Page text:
Updated on 05.27.09

Using Consumer Reports to Assemble Your Grocery List

Trent Hamm

Long time reader Bob writes in:

I like reading all of your suggestions about making a grocery list and searching for bargains. My technique is actually pretty simple. I trust Consumer Reports completely – they’ve never led me wrong. So each month when I get an issue, I write down their “best buys” in each product category. That’s what I buy – I just look for the best deal among these. I often use coupons for things on that list, too.

I actually really like this idea – it provides a wonderful balance of getting quality items for a good price. In fact, I decided to give it a try myself with a few product categories just to see the results with my own eyes, so I pulled out the May 2009 issue of Consumer Reports and went shopping with five product categories in mind.

Kids’ Breakfast Cereal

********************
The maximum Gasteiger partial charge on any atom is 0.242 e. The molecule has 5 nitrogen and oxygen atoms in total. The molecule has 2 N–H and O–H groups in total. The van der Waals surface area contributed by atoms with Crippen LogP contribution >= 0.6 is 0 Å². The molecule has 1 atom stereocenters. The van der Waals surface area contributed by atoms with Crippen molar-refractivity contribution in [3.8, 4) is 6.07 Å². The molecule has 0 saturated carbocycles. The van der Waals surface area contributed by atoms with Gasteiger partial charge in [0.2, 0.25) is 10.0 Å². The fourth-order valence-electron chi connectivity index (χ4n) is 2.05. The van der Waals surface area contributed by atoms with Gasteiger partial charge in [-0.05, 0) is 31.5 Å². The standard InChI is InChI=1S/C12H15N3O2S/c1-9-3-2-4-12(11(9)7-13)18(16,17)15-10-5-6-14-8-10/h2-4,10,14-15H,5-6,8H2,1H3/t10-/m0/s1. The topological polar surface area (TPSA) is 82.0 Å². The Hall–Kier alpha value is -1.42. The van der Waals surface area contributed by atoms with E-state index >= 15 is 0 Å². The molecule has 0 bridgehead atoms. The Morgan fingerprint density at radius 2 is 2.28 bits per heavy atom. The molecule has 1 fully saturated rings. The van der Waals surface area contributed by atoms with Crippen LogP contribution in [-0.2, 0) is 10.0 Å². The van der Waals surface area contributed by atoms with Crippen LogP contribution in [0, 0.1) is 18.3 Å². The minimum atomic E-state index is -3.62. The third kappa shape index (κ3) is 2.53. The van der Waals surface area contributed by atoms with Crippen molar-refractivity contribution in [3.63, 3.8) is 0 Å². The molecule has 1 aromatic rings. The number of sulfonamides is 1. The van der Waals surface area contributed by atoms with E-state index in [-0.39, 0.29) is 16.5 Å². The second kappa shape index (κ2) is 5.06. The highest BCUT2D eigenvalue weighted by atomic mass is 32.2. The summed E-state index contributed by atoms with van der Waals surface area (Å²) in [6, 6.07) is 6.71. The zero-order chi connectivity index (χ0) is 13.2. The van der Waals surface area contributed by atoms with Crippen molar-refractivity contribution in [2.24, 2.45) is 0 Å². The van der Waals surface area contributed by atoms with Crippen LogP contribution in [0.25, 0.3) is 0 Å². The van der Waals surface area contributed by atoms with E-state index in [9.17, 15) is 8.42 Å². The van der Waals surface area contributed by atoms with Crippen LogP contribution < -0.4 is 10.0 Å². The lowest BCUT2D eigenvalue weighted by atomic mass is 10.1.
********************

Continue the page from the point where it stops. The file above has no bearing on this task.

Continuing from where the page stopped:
Consumer Reports identified four best buys for cereals for children, balancing health, tastiness, and price: Cheerios, Life, Kix, and Honey Nut Cheerios.

I pulled out the grocery flyers this past weekend and found a sale at Target on the General Mills cereals (Cheerios and Life). I then flipped through the coupons and quickly found a coupon for those cereals.

End result: the price for a “double box” of Cheerios or of Life, after the coupon, was cheaper than almost any other cereal in the aisle, with only some generics beating them. After doing an ingredient and Nutrition Facts comparison, Life was our product of choice. The kids utterly love it and it’s pretty good for them, too.

Glass Cleaners
Consumer Reports identified five best buys for window cleaners: Windex No Drip Foaming Action, Sprayway Ammonia Free, Windex Crystal Rain Ammonia Free, Glass Plus, and Streak Free with Ammonia (the Wal-Mart store brand).

The solution here is a simple one: shop at Wal-Mart and get the store brand at roughly a third of the price of the other brands.

I’m far from an expert on this category (as I don’t make coffee at home – keeping it as an out-of-home treat keeps me from getting addicted to the morning joe), but Consumer Reports identified Eight O’Clock 100% Colombian, Caribou Coffee Colombia Timana, and Kickapoo Coffee Organic Colombia as the three best choices.